Raheem Akingbolu writes on how brand owners are adopting Corporate Social Responsibility (CSR) philosophy to communicate their business differentiation, citing Guinness Nigeria and its Water of Life project as an example of such initiative…

The belief that consumers’ perception could be changed to generate brand value through overtures from companies has continued to encourage more organisations to invest more in CSR. While reviewing the business activities in 2012, a consortium of experts on CSR in the United Kingdom established that companies that took active roles in promoting their corporate social responsibility (CSR) programmes last year were viewed more favourably than those that didn’t have visible programmes.

Speaking about consumer’s attitude to CSR, the Head Consultant at ThistlePraxis Consulting Limited, Mrs. Ini Onuk, had in a recent interview told THISDAY that consumers were always willing to associate with organisations that identify with their plight. She said: “The moment an organisation picks interest in the affairs of its operating environment, a kind of bond is being created, which is capable of connecting the two parties. Though a selfless contribution to societal development, CSR investment brings symbiotic gains.”

Water Provision as CSR Platform

The importance of water has caused some well-meaning corporate organisations to adopt water provision as their CSR platform. In fact, it became the trend at a time both multinational and local companies latched on to it. The motley crowd of brands and companies trying to leverage the platform that the concept provides as their CSR initiative at a time made brand differentiation difficult.

Adopting the strategy makes good sense. For one, it helps to address one of the fallouts of rapid and urban water systems. In part, it also addresses the theme of the year 2011 celebration of the World Water Day – ‘Water for Cities: Responding to the Urban Challenge-’ aimed at spotlighting and encouraging governments, organisations, communities, and individuals to actively engage in addressing the challenges of urban water management.

An example of a company that has set itself apart in the area of CSR is Guinness Nigeria, especially through its Water of Life project instituted in places like Agoi-Ibami, Cross River State, OzaNogogo, Delta State, Lantoro, Abeokuta, Ogun State, Ijora-Badia, Ajegunle and Mafoloku in Lagos State, to mention a few. These high capacity water projects donated by Guinness were built for the communities to own and operate through engagement with the community development associations, traditional rulers, and local government officials.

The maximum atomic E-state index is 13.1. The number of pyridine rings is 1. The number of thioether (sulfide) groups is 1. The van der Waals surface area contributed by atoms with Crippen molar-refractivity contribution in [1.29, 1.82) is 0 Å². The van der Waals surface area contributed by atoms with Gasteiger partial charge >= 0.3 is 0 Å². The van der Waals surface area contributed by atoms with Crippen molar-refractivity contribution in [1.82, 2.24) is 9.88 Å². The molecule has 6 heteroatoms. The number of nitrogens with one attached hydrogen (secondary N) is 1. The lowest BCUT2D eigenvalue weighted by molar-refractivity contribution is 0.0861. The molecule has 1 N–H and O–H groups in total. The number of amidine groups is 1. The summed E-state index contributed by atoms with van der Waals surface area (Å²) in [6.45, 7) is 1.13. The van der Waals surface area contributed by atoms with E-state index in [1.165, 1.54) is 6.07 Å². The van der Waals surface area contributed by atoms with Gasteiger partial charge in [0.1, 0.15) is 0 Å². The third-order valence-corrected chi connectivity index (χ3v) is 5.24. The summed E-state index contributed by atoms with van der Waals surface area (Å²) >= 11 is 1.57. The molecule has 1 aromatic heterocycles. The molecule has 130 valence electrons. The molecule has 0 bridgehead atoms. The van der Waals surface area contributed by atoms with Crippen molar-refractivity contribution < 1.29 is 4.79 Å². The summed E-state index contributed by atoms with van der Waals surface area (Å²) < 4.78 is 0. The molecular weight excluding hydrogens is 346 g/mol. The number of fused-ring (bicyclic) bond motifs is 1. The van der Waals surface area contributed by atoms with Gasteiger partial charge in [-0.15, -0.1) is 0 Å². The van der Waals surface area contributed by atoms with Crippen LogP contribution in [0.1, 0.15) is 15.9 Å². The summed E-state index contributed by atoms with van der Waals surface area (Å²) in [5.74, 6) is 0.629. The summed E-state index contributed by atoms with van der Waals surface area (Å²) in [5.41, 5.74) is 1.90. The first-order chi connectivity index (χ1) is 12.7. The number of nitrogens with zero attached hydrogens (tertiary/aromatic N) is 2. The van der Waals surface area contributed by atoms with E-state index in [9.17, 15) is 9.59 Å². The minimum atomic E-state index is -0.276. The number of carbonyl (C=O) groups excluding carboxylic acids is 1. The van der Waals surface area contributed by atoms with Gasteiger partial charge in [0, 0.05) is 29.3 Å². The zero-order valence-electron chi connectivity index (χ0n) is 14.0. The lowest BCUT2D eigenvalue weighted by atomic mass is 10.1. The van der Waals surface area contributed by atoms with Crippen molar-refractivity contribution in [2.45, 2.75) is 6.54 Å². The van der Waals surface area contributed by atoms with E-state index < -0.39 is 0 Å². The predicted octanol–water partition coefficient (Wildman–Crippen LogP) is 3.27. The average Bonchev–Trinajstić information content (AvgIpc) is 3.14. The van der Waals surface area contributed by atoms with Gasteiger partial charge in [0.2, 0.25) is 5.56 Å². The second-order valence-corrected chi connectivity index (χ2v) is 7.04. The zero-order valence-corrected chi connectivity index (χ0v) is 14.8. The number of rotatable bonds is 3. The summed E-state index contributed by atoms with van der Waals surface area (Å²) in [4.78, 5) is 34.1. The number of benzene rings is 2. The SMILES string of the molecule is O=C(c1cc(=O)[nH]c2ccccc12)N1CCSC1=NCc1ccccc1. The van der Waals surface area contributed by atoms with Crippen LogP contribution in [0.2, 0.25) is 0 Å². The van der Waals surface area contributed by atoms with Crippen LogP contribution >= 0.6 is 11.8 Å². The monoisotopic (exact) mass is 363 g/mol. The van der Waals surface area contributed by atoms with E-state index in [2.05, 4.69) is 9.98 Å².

Part of a successful CSR initiative is to empower and allow the communities take ownership of the project after it is instituted. By doing so, the beneficiary communities monitor and operate it in the best way possible. This ensures the projects are not vandalised and serve the community for a long time.

The Ijora-Badia and Mafoluku Water of Life Projects lend credence to this school.

David Hampshire, then Managing Director of Diageo Africa, commissioned the Badia project in 2004. Before then, sourcing water was problematic especially in Ijora-Badia and residents sometime go as far as Marine Beach, about three kilometers away to fetch water. Those who could not go the distance were forced to pay through their noses to buy water from local water merchants. All that changed when Guinness Nigerian Plc built and commissioned the water project.

Plaudits for Guinness

The Water of Life project has proved to be very popular with the beneficiaries. In Yakurr Local Government Area of Cross River State, the people of Agoi-Ibami community have taken ownership by constituting a community of well-meaning citizens to safeguard the mini waterworks system comprising a water treatment plant, reticulation network and a standby power source donated to the community by Guinness Nigeria. The task before the committee is to ensure that the mini waterworks serves the community for a long time to come.

Reiterating benefits of the project, His Royal Highness, Charles Iku Ujong, Clan Head of Agoi-Ibami community, said, “We are looking forward to the coming of the rainy season with joy, confident that the health challenge and portable water crisis that have come to be associated with heavy rains have now been consigned to history by Guinness Nigeria Plc.”

Ujong noted that his people had suffered enough during rainy seasons in time past from lack of clean water because heavy rains give rise to excessive water, which leads to unhygienic environment and compound the health challenges confronting the people, giving rise to waterborne diseases. The royal father expressed gratitude to Guinness Nigeria for the investment made by the company in his community, saying that it had enhanced the livelihood of people in the community.

The story is the same at Ona-Ara Local Government in Ibadan, Oyo State before Guinness Nigeria extended the gesture to the community in 2009. Before the building and commissioning of the Guinness Water project, the indigenes of the community depended on fetching water from wells in the community or going long distances to fetch water. The Water of Life Project was a welcome development by the community and has served them well up until now

It is interesting that ahead of this year’s edition of World Water Day, Guinness Nigeria Plc, a Diageo Company, has thus come under the klieg lights as a corporate citizen that identifies with the UN General Assembly, which set March 22 as the World Water Day. However, while it is hoped that the project is further spread to other remote communities in dire need of fresh water, one also hopes that beneficiaries will take a cue from the likes of Agoi-Ibami, Ona-Ara and Badia communities and learn to take ownership of the project.





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